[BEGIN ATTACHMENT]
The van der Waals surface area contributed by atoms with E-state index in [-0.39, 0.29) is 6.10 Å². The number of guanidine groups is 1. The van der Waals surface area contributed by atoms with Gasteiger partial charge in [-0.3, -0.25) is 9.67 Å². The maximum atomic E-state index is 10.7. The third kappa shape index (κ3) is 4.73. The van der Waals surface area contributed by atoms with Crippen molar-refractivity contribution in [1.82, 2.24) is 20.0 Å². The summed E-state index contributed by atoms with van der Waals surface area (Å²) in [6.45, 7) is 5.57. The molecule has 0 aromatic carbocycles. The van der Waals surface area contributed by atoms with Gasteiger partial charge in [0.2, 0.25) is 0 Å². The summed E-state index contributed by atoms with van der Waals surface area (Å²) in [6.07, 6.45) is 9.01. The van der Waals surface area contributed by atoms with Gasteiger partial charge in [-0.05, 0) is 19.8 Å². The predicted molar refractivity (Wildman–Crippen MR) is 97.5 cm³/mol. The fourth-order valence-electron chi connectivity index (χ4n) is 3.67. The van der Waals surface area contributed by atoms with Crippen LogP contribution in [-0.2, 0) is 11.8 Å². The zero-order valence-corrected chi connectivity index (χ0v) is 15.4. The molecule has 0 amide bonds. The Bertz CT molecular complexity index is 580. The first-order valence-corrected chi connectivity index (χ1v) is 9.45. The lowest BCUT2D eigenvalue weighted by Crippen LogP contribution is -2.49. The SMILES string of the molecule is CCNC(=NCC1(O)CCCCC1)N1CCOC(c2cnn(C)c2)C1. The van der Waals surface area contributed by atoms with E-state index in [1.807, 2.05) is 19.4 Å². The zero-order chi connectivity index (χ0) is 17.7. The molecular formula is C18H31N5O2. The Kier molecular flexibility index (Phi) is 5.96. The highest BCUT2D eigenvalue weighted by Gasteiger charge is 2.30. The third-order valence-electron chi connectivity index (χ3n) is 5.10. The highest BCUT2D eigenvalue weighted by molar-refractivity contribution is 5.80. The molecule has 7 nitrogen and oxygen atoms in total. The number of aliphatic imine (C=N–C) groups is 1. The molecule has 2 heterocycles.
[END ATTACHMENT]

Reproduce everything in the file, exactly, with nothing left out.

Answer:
The van der Waals surface area contributed by atoms with E-state index in [-0.39, 0.29) is 6.10 Å². The number of guanidine groups is 1. The van der Waals surface area contributed by atoms with Gasteiger partial charge in [-0.3, -0.25) is 9.67 Å². The maximum atomic E-state index is 10.7. The third kappa shape index (κ3) is 4.73. The van der Waals surface area contributed by atoms with Crippen molar-refractivity contribution in [1.82, 2.24) is 20.0 Å². The summed E-state index contributed by atoms with van der Waals surface area (Å²) in [6.45, 7) is 5.57. The molecule has 0 aromatic carbocycles. The van der Waals surface area contributed by atoms with Gasteiger partial charge in [0.2, 0.25) is 0 Å². The summed E-state index contributed by atoms with van der Waals surface area (Å²) in [6.07, 6.45) is 9.01. The van der Waals surface area contributed by atoms with Gasteiger partial charge in [-0.05, 0) is 19.8 Å². The predicted molar refractivity (Wildman–Crippen MR) is 97.5 cm³/mol. The fourth-order valence-electron chi connectivity index (χ4n) is 3.67. The van der Waals surface area contributed by atoms with Crippen LogP contribution in [-0.2, 0) is 11.8 Å². The zero-order valence-corrected chi connectivity index (χ0v) is 15.4. The molecule has 0 amide bonds. The Bertz CT molecular complexity index is 580. The first-order valence-corrected chi connectivity index (χ1v) is 9.45. The lowest BCUT2D eigenvalue weighted by Crippen LogP contribution is -2.49. The SMILES string of the molecule is CCNC(=NCC1(O)CCCCC1)N1CCOC(c2cnn(C)c2)C1. The van der Waals surface area contributed by atoms with E-state index in [1.807, 2.05) is 19.4 Å². The zero-order chi connectivity index (χ0) is 17.7. The molecular formula is C18H31N5O2. The Kier molecular flexibility index (Phi) is 5.96. The highest BCUT2D eigenvalue weighted by Gasteiger charge is 2.30. The third-order valence-electron chi connectivity index (χ3n) is 5.10. The highest BCUT2D eigenvalue weighted by molar-refractivity contribution is 5.80. The molecule has 7 nitrogen and oxygen atoms in total. The number of aliphatic imine (C=N–C) groups is 1. The molecule has 2 heterocycles.